The Mathata Pride, having chastised its over-boisterous male, found itself in a perfect position to ambush some straggling dagga boys (old male buffalo) lurking at the back of the main buffalo herd. The 12 lions attacked one lone male, leaping onto his back and dragging him down, his anguished moans piercing the still air around Suzie's. It took approximately 12 minutes for the buffalo to die: guests witnessed an intriguing example of cooperative asphyxiation, as one female clamped her jaws over the buffalo's mouth for ten minutes before being relieved from her task by another female who immediately took over for another ten. The teamwork required to take down an animal of this size is truly remarkable.
There was another tragedy for the Mombo team this month, which was all too reminiscent of the incident in December. We were ecstatic when guests caught a glimpse of Legadema's new cub one morning: two bright blue eyes peeking out from the long grass, while famous mum reclined nearby, proudly showing off her little infant. Sadly, this was the only sighting of the new baby, as Molai, the large male leopard, lived up to his name yet again and the cub was found dead later that day. Pula and Legadema will come into oestrus again, we know, and the cycle will be re-attempted. This type of infanticide is a natural and inevitable consequence of the concentration of leopards in this area, particularly where two females and two males live in such close proximity.
Happily, there were 25 different leopard sightings in January, including that of the elusive 'Maru,' who is rarely seen. Soon after her cub was killed, Legadema was seen regularly not far from camp, and one day she formed one half of a truly mind-blowing sighting with Molai. The large male was happily ensconced in a sausage tree on an impala kill, oblivious to the attention he was receiving from his human admirers below. A little further down the road, we found Legadema prowling back in the direction of Molai's tree. We followed her back in his direction, but instead of attempting to join him, the sleek female leapt up into a different tree and retrieved her own impala kill! There we sat, in between two trees, occupied by two leopards, each with their own kill.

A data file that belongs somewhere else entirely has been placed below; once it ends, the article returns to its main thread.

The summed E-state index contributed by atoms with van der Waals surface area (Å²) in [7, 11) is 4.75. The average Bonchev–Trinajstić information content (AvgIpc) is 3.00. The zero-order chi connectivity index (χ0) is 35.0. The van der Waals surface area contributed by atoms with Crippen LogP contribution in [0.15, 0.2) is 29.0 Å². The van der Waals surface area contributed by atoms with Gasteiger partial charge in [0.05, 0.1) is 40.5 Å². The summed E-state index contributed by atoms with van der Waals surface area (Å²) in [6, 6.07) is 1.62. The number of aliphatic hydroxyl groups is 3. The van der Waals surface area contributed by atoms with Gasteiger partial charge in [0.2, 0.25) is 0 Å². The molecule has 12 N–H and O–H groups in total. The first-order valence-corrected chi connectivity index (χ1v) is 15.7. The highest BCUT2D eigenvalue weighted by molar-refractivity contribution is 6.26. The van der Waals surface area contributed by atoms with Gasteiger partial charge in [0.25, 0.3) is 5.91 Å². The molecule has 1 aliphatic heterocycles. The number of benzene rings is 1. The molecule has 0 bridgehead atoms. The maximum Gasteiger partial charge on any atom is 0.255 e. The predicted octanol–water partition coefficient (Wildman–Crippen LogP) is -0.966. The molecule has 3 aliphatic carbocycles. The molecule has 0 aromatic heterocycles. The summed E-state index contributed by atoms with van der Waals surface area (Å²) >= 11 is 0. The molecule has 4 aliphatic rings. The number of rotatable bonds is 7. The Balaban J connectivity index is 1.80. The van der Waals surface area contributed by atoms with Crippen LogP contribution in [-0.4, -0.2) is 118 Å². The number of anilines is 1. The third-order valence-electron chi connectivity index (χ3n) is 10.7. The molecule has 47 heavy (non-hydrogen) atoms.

The lone wild dog displayed some interesting scavenging behaviour this month, arriving with the jackals at a zebra carcass to steal meat from a group of hyaena. This could be an example of her adapted survival techniques as a lone dog, if she is resorting to scavenging in order to keep herself and her adopted family alive.
The general game has not been outdone by the famous feline inhabitants at Mombo, however. Large groups of giraffe, 40 strong at times, scatter themselves around the bell bean thickets, the adults keeping a sharp eye out for prowling predators that threaten their many babies. There have been more snakes seen basking in the steamy weather recently as well: a black mamba swimming across a puddle on the airstrip, a Southern African python being dive-bombed by drongos above the office, and the ever-present spotted-bush snakes lounging along the balustrades and chasing frogs across the deck in camp.
To finish this month with a flourish, 50 flamingos were seen flying north across the sky. As irregular visitors, they are much celebrated as they pass us by, gracing us with their presence for a fleeting moment before they disappear in a swathe of pink. As I end this update for January, I can hear a report on the radio on our feline visitors' movements: they are now lying very happily in the shade outside Cayley's house at Little Mombo. Sharing our accommodation with the Mombo cats just comes with the territory here, really.
Managers in camp: Graham, Liz, Graeme, Jemima, Dittmar, Cayley, Sean and Glen.
Guides in camp: Callum, Moss, Tsile, Cisco and Doc.
Xigera Camp update
- January 2013 Jump
to Xigera Camp
Chitabe Camp update
- January 2013 Jump
to Chitabe Camp
Vumbura Plains Camp update
- January 2013 Jump
to Vumbura Plains Camp
We have had a fabulous month, as January was filled with great events. We experienced a lot of rain at the beginning of the month, with a total of 90 mm being received on one day. These bouts of rain have caused all of the pans to fill up, substantially increasing the surface water in the area.
The concession has many beautiful floodplains which are filled with a variety of plains game. This month was a testament to the above as we encountered large herds and numbers of giraffe, buffalo, tsessebe, kudu and elephant. Generally speaking, once we receive large amounts of rain, the buffalo and elephant move into the mopane woodlands, but this has not been the case this year, as both these large herbivore species are sticking to the open plains. Another species that we are delighted to find regularly is sable, which have also remained on the woodland fringes.